As I documented above,  Duthie Park was given a large sum of money from the Heritage Lottery to refurbish the grounds including the restoration of the ponds in the hope of attracting wild ducks to return to the spot. Some of this will now need to be set aside to cover the cost of repairs.

I am very keen and raring to go as far as operating Spike is concerned; I loved entertaining the public last month during the Open Day, and I was looking forward to returning soon.

However, now everything has been put on hold until the mess has been cleared away, the repair work completed, and the Health and Safety aspects addressed.

I have spoken with the manager of the Winter Gardens and he has informed me that there have been no further attacks. Whether this represents and end to such idiotic behaviour, we’ll find out over the forthcoming weeks. I do hope he/she/they are caught before they cause any more destruction elsewhere.

If you have any suspicions regarding who may be responsible for this damage, then please contact Grampian Police on 08456005700 or if you want to remain anonymous you can communicate with Crimestoppers completely free on 0800555111.

Further Info – Click on the links.
Friends Of Duthie Park
The David Welch Winter Gardens
Spike The Cactus’ Facebook page

Andy Gibson’s YouTube Video
The kind man and his pals who operated on Spike to give him a new lease of life

Sep 062011
 

By Mike Shepherd.

Aberdeen Council have recently noted an interest in applying for Tax Incremental Funding (TIF) from Scottish Government funds. The idea is that the Council would underwrite a loan of possibly £80M or more, £70M of which would be used to help pay for the City Square Project. The final application for funding will not be made until December, by which time a business case for TIF will have been completed.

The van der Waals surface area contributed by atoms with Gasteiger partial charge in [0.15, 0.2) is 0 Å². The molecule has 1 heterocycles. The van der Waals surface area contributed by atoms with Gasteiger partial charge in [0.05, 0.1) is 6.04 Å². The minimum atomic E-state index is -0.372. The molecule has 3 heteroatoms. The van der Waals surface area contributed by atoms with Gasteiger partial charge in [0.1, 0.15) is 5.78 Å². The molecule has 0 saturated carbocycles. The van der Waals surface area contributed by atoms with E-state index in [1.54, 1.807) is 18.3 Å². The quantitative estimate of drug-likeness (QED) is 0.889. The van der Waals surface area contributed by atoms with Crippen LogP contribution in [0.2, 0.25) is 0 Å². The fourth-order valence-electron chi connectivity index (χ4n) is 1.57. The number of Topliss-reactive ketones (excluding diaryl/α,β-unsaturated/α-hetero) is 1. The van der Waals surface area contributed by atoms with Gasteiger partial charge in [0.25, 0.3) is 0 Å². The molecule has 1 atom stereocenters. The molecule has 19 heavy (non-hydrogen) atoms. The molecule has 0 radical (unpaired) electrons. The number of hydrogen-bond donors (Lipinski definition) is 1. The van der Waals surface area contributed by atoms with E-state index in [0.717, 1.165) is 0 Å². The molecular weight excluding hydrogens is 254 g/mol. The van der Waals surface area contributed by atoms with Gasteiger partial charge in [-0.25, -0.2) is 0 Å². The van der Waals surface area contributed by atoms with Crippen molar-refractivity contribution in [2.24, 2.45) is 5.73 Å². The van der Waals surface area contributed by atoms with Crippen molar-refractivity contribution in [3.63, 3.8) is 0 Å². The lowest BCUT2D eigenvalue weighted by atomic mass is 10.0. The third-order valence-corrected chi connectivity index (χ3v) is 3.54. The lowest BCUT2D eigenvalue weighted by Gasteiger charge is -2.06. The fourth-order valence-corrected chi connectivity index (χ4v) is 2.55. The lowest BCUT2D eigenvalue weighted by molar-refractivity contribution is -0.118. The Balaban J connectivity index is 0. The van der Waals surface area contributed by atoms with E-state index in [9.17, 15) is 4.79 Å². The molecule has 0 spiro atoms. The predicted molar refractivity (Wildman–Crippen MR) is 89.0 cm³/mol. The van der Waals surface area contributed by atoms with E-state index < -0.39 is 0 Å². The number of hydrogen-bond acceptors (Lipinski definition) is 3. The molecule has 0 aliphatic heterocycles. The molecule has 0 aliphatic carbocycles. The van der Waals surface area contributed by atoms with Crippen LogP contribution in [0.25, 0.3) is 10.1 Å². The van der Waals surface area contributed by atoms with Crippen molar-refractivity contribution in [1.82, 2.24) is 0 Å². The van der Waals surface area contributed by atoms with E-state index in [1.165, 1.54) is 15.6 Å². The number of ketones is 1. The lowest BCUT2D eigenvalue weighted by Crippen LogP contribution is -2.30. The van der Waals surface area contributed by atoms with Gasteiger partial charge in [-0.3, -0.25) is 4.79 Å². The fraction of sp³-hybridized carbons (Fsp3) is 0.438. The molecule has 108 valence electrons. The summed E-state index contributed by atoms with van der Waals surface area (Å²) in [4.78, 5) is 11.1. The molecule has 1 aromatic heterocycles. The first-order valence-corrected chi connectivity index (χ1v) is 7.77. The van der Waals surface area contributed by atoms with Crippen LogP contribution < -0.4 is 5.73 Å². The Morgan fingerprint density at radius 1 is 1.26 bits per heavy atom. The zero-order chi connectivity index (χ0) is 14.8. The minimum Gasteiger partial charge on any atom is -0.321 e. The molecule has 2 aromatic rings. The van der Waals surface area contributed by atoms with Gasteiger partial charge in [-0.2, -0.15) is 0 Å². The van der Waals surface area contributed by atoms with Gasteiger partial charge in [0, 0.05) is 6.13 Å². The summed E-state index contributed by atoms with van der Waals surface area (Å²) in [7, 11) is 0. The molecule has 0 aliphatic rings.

Earlier this year, the then Council leader John Stewart, extended the remit of TIF to include city centre projects other than the city square. These are:

The City Circle Project: A walkway connecting Union Square and the railway station in a circuit from Guild Street, along Market Street through the St Nicholas Centre, down Schoolhill through the City Garden down Bridge Street and rejoining Guild Street to complete the circuit. Basically, it’s a walkway whereby shoppers in Union Square will be heavily prompted to visit the rest of the city by signs and possibly colour coding.

St Nicholas House Redevelopment: A recent council document stated this:

“In the current property market, however, the Council is concerned that developers will be unwilling to take the risk of demolishing redundant parts of the site, delaying any sale and redevelopment and resulting in a vacant city centre eyesore for a number of years. The council therefore wishes to pre-clear the site, to prepare it for sale, and bring forward development.

“The aspiration is that the tower, if not demolished, would be stripped back to its’ skeleton ready for redevelopment, and recladding and put to new uses either as a hotel, apartments or offices, and a new public square would be created to improve the setting of Marischal College and establish a focal point for a new ‘civic quarter’.”

Of interest in this statement is that the possibility of building a public square next to St. Nicholas House has been resurrected. This otherwise hasn’t been mentioned recently in council papers.

The document mentioned is the Aberdeen City Centre Redevelopment Economic Impact Assessment Information, August 2011. This provides information for a questionnaire to be answered by some 500 organisations and individuals which would provide feedback to assess the economic impact of TIF.

Denburn Valley Health Centre Development: From the same document: